For his critics, Farron’s faith and politics are intertwined. He sees it differently, as he told Christian Today in 2015: “. . . the danger is sometimes that as a Christian in politics you think your job is to impose your morality on other people. It absolutely isn’t.”

Tim Farron joined the then Liberal Party at the age of 16 but didn’t become a Christian until he was 18. Between completing his A-levels in Lancashire and going to Newcastle University to read politics, he read the apologetics, a body of Christian writing that provides reasoned arguments for the gospel story. “I came to the conclusion that it was true,” he told me. “It wasn’t just a feel-good story.”

In speeches, Farron now takes on the mannerisms of a preacher, but he had a largely non-religious upbringing in Preston, Lancashire. “I don’t think I’d been to church once other than Christmas or the odd wedding,” he says. “I went once with my dad when I was 11, for all the good that did me.”

When we meet, it is Theresa May’s religion that is in the spotlight. She has condemned the National Trust for scrubbing the word “Easter” from its Easter egg hunt, a row it later emerged had been largely invented by the right-wing press in response to a press release from a religious-themed chocolate company.

“It’s worth observing there’s no mention of chocolate or bunny rabbits in the Bible,” Farron reminds me. “When people get cross about, in inverted commas, ‘us losing our Christian heritage’ they mean things which are safe and comfortable and nostalgic.” He pauses. “But the Christian message at Easter is shocking, actually, and very radical.”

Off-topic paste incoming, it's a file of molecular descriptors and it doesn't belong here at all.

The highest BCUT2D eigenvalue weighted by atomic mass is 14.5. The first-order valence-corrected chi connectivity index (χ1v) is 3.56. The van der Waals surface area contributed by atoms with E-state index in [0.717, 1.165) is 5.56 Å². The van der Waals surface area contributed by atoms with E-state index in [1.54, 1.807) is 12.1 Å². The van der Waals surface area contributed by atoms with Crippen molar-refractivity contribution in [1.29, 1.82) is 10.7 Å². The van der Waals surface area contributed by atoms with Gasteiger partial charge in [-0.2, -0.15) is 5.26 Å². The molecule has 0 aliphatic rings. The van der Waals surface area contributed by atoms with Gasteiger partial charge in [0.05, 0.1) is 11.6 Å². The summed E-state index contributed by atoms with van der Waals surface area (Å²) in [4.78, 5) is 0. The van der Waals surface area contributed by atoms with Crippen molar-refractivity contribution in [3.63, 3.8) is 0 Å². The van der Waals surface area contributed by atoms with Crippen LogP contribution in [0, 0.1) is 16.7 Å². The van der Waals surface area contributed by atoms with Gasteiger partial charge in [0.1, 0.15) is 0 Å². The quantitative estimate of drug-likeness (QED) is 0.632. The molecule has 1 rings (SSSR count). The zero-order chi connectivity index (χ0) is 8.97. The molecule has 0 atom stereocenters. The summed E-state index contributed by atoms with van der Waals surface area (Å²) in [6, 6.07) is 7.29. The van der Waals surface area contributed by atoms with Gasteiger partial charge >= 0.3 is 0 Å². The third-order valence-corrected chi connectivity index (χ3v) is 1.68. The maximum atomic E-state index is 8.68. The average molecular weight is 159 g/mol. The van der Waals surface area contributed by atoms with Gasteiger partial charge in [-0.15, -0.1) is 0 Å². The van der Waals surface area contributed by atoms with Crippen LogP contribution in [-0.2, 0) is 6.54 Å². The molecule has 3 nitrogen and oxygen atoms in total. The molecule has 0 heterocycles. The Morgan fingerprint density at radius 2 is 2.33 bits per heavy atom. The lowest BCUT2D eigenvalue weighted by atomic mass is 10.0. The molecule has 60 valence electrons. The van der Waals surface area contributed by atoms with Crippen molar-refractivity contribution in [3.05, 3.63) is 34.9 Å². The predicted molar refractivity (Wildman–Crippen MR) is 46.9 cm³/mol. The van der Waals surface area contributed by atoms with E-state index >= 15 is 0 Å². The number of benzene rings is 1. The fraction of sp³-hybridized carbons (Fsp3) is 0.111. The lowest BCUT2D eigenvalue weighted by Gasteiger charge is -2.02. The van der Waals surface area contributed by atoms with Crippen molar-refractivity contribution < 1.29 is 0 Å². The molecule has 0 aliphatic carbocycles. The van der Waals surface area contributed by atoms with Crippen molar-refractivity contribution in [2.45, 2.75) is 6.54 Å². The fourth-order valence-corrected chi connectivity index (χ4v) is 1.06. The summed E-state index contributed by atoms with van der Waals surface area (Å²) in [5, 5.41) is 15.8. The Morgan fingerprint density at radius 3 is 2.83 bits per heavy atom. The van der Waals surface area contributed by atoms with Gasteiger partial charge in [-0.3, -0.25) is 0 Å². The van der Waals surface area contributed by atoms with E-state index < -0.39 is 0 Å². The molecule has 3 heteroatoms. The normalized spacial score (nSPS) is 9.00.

British politics is tolerant of atheists (such as Ed Miliband and Nick Clegg) alongside those who, like David Cameron, are culturally Christian but whose faith is “a bit like the reception for Magic FM in the Chilterns: it sort of comes and goes”. But the reaction to Farron’s equivocation on homosexuality prompted many to wonder if a politician who talks openly about his faith is now seen as alarming. Nebulous wishes of peace and love at Christmas, yes; sincere discussions of the literal truth of the Resurrection? Hmm.

Tim Farron’s beliefs matter because he has a mission: to replace not only Jeremy Corbyn as leader of the opposition but Theresa May in Downing Street. Over lassis at the MyLahore curry house in Manchester, he tells me that Britain is facing two calamities. “One is Brexit, indeed hard Brexit . . . and the other is a Tory government for 25 years. We have to present a genuine, progressive alternative that can not only replace Labour as an opposition, it can replace the Tories as a government.” This is ambitious talk for a party with nine MPs. “I understand the ridicule that will be thrown at me for saying those things: but if you don’t want to run the country, why are you in politics?” He pauses. “That’s a question I would ask most people leading the Labour Party at present.”

What does he think of May, his one-time opponent in North-West Durham? “She strikes me as being very professional, very straightforward, somebody who is very conservative in every sense of the word, in her thought processes, her politics, in her style.” He recalls her 2002 conference speech in which she warned Tory activists: “Our base is too narrow and so, occasionally, are our sympathies. You know what some people call us: the nasty party.”